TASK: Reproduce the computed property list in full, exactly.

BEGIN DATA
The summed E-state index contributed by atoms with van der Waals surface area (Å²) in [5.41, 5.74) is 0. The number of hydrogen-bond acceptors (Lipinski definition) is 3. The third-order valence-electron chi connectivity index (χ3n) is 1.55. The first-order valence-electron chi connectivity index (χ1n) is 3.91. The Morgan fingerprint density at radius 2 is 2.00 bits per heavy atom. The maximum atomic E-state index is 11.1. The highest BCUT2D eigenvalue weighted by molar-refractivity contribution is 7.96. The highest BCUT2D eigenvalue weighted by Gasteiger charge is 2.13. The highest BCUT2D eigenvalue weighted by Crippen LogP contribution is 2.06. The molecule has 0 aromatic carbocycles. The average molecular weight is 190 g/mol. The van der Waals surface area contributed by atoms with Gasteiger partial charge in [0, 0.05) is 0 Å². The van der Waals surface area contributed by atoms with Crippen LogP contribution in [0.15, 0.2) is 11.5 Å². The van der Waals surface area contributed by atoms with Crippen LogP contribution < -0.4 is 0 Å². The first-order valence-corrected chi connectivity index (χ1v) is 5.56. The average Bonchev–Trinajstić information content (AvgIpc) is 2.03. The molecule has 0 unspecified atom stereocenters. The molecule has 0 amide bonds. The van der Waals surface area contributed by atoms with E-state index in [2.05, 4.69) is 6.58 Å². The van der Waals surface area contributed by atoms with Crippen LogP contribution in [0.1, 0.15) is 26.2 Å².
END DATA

The summed E-state index contributed by atoms with van der Waals surface area (Å²) in [5.41, 5.74) is 0. The number of hydrogen-bond acceptors (Lipinski definition) is 3. The third-order valence-electron chi connectivity index (χ3n) is 1.55. The first-order valence-electron chi connectivity index (χ1n) is 3.91. The Morgan fingerprint density at radius 2 is 2.00 bits per heavy atom. The maximum atomic E-state index is 11.1. The highest BCUT2D eigenvalue weighted by molar-refractivity contribution is 7.96. The highest BCUT2D eigenvalue weighted by Gasteiger charge is 2.13. The highest BCUT2D eigenvalue weighted by Crippen LogP contribution is 2.06. The molecule has 0 aromatic carbocycles. The average molecular weight is 190 g/mol. The van der Waals surface area contributed by atoms with Gasteiger partial charge in [0, 0.05) is 0 Å². The van der Waals surface area contributed by atoms with Crippen LogP contribution in [0.15, 0.2) is 11.5 Å². The van der Waals surface area contributed by atoms with Crippen LogP contribution < -0.4 is 0 Å². The first-order valence-corrected chi connectivity index (χ1v) is 5.56. The average Bonchev–Trinajstić information content (AvgIpc) is 2.03. The molecule has 0 unspecified atom stereocenters. The molecule has 0 amide bonds. The van der Waals surface area contributed by atoms with E-state index in [2.05, 4.69) is 6.58 Å². The van der Waals surface area contributed by atoms with Crippen LogP contribution in [0.1, 0.15) is 26.2 Å².